The newspaper report came as Estonia's Foreign Minister, Urmas Paet, arrived in Beirut Monday for talks with the country's top officials, including Caretaker Interior Minister Ziad Baroud on the mysterious kidnapping.
- "Army conducts raids in Zahle as Estonian minister visits Beirut". The Daily Star. 29 March 2011. Retrieved 30 March 2011.
Later Monday, Paet met with Lebanese Army Chief Jean Kahwaji.
- "Estonia’s FM: Lebanon doing utmost to find the 7 kidnapped tourists". Ya Libnan. 28 March 2011. Retrieved 28 March 2011.
Paet who met with President Michel Suleiman, Speaker Nabih Berri, Premier-designate Najib Miqati and Caretaker Interior Minister Ziad Baroud, said it's impossible 'at this stage' to say who was behind the kidnapping, but the Lebanese officials informed him that they were making every effort to find the Estonian tourists.
- "No one hurt in Lebanon church blast". Press TV. MYA/HGH/MMN. 27 March 2011. Retrieved 28 March 2011.
A bomb explosion has ripped through a Syriac Orthodox church in eastern Lebanese city of Zahle, causing heavy damage but no casualties.
- "Raid to arrest abductors of Estonians in Lebanon". Yahoo! News. Beirut. AFP. 29 March 2011. Retrieved 29 March 2011.
'Those behind the kidnappings are Lebanese and Syrian nationals and an operation to arrest them is ongoing,' said the security official, who spoke on condition of anonymity.
- "Raid to arrest abductors of Estonians in Lebanon". Zawya.com. AFP. 29 March 2011. Retrieved 29 March 2011.
The abductors of seven Estonians kidnapped a week ago at gunpoint in Lebanon have been identified and a raid is underway to arrest them, a top security official told AFP Tuesday.
- "ISF arrest suspect in abduction of Estonians in West Bekaa". iloubnan.info. Beirut. 29 March 2011. Retrieved 29 March 2011.
The Internal Security Forces (ISF) intelligence bureau carried out raids in the Bekaa on Tuesday against suspected abductors of the seven Estonians in Lebanon.
- "Clash breaks out as Lebanon security search for kidnapped tourists". Haaretz. 29 March 2011. Retrieved 29 March 2011.
Speaking on condition of anonymity, the source said: 'At least one of the Lebanese security forces was injured and the chase of the suspects is continuing in the area of Jib Jennin.'
- "Army Identifies Estonians' Abductors as Intelligence Bureau Member is Injured in Bekaa Raids". Naharnet. AFP. 29 March 2011. Retrieved 29 March 2011.
He said the raid, which began overnight, was taking place in the towns of Jeb Jennine, Majdal Balhis, Majdal Anjar, and al-Sweiry on the Bekaa region. One member of intelligence bureau was wounded when security troops stormed the area, he said.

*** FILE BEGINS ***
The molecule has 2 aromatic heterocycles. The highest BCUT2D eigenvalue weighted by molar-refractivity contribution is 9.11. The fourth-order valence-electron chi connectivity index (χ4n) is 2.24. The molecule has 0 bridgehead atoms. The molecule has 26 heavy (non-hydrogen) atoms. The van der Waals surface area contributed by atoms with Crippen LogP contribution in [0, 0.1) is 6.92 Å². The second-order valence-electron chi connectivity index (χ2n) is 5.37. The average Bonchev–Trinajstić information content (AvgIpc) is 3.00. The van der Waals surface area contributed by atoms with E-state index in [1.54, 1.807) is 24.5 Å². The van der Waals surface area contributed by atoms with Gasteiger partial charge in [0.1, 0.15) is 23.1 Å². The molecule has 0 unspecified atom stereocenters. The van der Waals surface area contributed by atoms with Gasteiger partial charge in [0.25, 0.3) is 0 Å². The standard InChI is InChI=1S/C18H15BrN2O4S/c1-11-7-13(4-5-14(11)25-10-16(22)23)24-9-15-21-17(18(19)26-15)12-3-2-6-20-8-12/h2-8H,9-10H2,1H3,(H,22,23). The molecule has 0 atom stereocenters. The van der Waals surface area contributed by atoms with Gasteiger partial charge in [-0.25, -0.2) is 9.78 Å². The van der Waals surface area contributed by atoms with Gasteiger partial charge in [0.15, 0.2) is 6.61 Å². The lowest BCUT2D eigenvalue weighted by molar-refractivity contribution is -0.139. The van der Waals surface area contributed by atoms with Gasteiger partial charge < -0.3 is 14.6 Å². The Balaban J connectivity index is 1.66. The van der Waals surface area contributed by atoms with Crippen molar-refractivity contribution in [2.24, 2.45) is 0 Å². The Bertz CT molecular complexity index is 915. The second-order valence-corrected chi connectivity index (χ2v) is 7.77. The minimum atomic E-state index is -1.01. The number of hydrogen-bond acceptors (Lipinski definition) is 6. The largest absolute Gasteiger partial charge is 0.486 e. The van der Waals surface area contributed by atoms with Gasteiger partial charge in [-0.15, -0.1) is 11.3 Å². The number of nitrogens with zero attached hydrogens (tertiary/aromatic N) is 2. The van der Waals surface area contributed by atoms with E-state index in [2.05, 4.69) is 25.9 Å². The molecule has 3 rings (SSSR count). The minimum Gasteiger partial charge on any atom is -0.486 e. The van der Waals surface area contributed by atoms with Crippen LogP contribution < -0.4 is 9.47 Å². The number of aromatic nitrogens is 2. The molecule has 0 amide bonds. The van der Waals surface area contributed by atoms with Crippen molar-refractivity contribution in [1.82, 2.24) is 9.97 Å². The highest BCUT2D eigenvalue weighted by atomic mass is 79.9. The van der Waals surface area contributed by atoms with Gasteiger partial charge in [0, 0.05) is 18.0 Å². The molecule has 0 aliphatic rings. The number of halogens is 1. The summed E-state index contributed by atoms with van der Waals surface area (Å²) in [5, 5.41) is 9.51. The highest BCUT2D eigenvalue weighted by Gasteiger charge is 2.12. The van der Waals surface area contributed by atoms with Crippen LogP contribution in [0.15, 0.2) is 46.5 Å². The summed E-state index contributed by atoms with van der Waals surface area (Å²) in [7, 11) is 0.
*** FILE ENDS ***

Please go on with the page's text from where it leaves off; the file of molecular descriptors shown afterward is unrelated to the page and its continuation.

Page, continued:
- "Kidnapped Estonians plead for help in new video". Daily Star. Tallinn. AFP. 20 May 2011. Retrieved 20 May 2011.
Seven Estonian tourists kidnapped in Lebanon two months ago pleaded for help in a video released Friday, criticising their government for abandoning them and saying they were in 'great danger'.
- "Obscure group claims kidnap of Estonians in Lebanon". The West Australian. Beirut. AFP. 31 March 2011. Retrieved 31 March 2011.
The group, Haraket El Nahda Wal Islah (the movement for renewal and reform) said it would make known its demands at a later time.
- "Rifi Says Ringleader is Wael Abbas as ISF Makes More Arrests in Kidnapping Case". Naharnet. Beirut. 31 March 2011. Retrieved 2 April 2011.
The father and brother of Wael Abbas, the alleged leader of the group that kidnapped seven Estonian tourists in the Bekaa Valley last week, are in the custody of the Internal Security Forces, ISF chief Maj. Gen. Ashraf Rifi said. Earlier, the media had identified the ringleader as Darwish Khanjar.
- Patrick Galey; Youssef Diab (31 March 2011). "Investigators expect arrest of kidnappers soon". The Daily Star. Beirut. Retrieved 30 March 2011.
'Security personnel will require a number of additional hours to put an end to this tragic incident, which has been going on for a week and which will have a happy ending for both the hostages and for Lebanon,' the source told The Daily Star. 'Things are coming to a close.' The source added that the brunt of Lebanese Army and Internal Security Forces efforts were focused on apprehending the two principal suspects, who had been paid to kidnap the Estonians on the behest of 'foreign parties.'
- "Ransom demand for Estonians kidnapped in Lebanon". Yahoo! News. Beirut. AFP. 6 April 2011. Retrieved 7 April 2011.
The group, Haraket Al-Nahda Wal-Islah (Movement for Renewal and Reform), said the Estonians were in good condition and that it wanted a ransom, without specifying a sum.
- Tammik, Ott (7 April 2011). "PM Rules Out Bargaining with Terrorists". Eesti Rahvusringhääling. Retrieved 7 April 2011.
Prime Minister Andrus Ansip backed the Foreign Minister's stance that paying ransom for the Estonian abductees in Lebanon is out of the question because the incentive would endanger other Europeans traveling in risky areas.
- "Syria Reportedly Offers Help, Rifi Says No Evidence that Estonians Crossed the Border". Naharnet. 2 April 2011. Retrieved 3 April 2011.
He unveiled to al-Liwaa daily 'there are two groups, the first participated with the ringleader in the abduction…the second cooperated in transferring the hostages to another place.'